Psychoactive Substances Bill

Written evidence submitted by the Beckley Foundation (PSB 25)


The Beckley Foundation is a think tank founded and led by Amanda Feilding, which collaborates with leading scientific and political institutions worldwide. Since 1998 the Foundation has been at the forefront of the creation of a scientific evidence-base on which to base effective drug policies.

The Beckley Foundation undertakes and commissions pioneering scientific research into psychoactive substances in order to understand the mechanisms of action in the brain underlying the effects of these substances, and the possible harms and benefits resulting from their use. We investigate their potential medicinal and therapeutic uses. This research has been severely obstructed in the UK and elsewhere due to excessive regulatory burdens, depriving patients in need of effective treatments.

Understanding Risk and Harm


The regulatory challenge that novel psychoactive substances pose has arisen mainly due to the criminalisation of classic psychoactive substances. Novel psychoactive substance often have unknown risk profiles and dosage. Risk associated with ‘legal highs’ is exacerbated by the present regulatory framework in which distributors are unable to disclose the true purpose of their product and are thereby unable to give any dosage or general usage information. The proposed criminalisation of sale and production of all novel psychoactive substances does not address these key problems; it merely results in novel psychoactive substances being driven into the illicit market. Well-documented harms result from unknown contents and potencies, including doctors not knowing how to treat the patient when accidents arise.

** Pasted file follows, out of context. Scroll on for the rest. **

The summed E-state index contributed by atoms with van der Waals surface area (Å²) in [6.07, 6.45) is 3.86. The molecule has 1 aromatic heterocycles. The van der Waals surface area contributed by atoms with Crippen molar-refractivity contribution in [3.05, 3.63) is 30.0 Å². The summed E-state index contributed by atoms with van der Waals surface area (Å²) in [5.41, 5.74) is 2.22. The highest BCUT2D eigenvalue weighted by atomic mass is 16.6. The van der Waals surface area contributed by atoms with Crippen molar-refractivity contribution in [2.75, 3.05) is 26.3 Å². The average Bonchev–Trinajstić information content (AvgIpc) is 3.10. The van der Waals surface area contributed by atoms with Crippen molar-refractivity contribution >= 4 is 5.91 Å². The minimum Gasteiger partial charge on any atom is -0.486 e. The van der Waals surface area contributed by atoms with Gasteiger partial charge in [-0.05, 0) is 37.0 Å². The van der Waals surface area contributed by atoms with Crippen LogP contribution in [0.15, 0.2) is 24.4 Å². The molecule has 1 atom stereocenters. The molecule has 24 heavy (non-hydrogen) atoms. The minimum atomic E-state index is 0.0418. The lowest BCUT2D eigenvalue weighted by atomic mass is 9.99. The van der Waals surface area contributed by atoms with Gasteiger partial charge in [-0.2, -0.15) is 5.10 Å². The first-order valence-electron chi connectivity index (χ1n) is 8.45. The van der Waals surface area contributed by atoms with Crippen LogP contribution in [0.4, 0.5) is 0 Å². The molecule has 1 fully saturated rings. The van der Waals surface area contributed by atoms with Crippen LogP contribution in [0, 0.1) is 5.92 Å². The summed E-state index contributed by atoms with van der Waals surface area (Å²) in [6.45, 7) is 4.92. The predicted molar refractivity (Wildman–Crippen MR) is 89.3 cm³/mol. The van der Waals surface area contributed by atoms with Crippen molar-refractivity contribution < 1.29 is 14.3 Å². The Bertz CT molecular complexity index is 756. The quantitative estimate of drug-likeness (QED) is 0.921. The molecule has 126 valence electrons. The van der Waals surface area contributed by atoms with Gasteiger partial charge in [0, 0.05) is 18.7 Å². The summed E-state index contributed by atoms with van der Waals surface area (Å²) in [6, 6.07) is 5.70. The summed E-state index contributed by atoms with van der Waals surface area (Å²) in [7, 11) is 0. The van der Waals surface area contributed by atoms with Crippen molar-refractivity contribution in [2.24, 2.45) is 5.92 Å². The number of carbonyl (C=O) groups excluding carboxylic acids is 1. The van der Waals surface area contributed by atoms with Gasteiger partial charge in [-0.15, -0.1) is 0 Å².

The Bill bans substances based on assumed risk, with no requirement that the substances are shown to be harmful. Effective drug policy must address harms and implement methods to reduce these harms. With this aim in mind the Beckley Foundation initiated research leading to the Lancet paper: Development of a Rational Scale to Assess the Harm of Drugs of Potential Misuse, by Nutt, et al (2007 & 2010). This paper provides a workable model for assessing the harms of different substances; the necessary precursor to mitigating those harms. If the Bill goes ahead in its current form, risk profiles will become almost impossible to assess. The blanket ban on production will severely hinder all research into these substances.



We call for policies that focus on health, human rights, cost-effectiveness and harm reduction. It is essential that research into novel psychoactive substances is allowed. The best way forward is that the manufacturers and/or distributors bear the cost of the scientific research assessing risk. If the risk profile is considered low enough by government experts, the substance should be given a licence to be sold. If the results of use of the substance prove harmful, the licence would not be granted.

We urge the Public Bill Committee to support the abandonment of the Bill and advocate a complete review of the current UK drug laws looking at all regulatory alternatives using rational, evidence-based thinking. If the bill continues in its current form, we strongly call for provisions allowing for scientific research so that policy can be based on the emerging scientific evidence base.

October 2015

Prepared 29th October 2015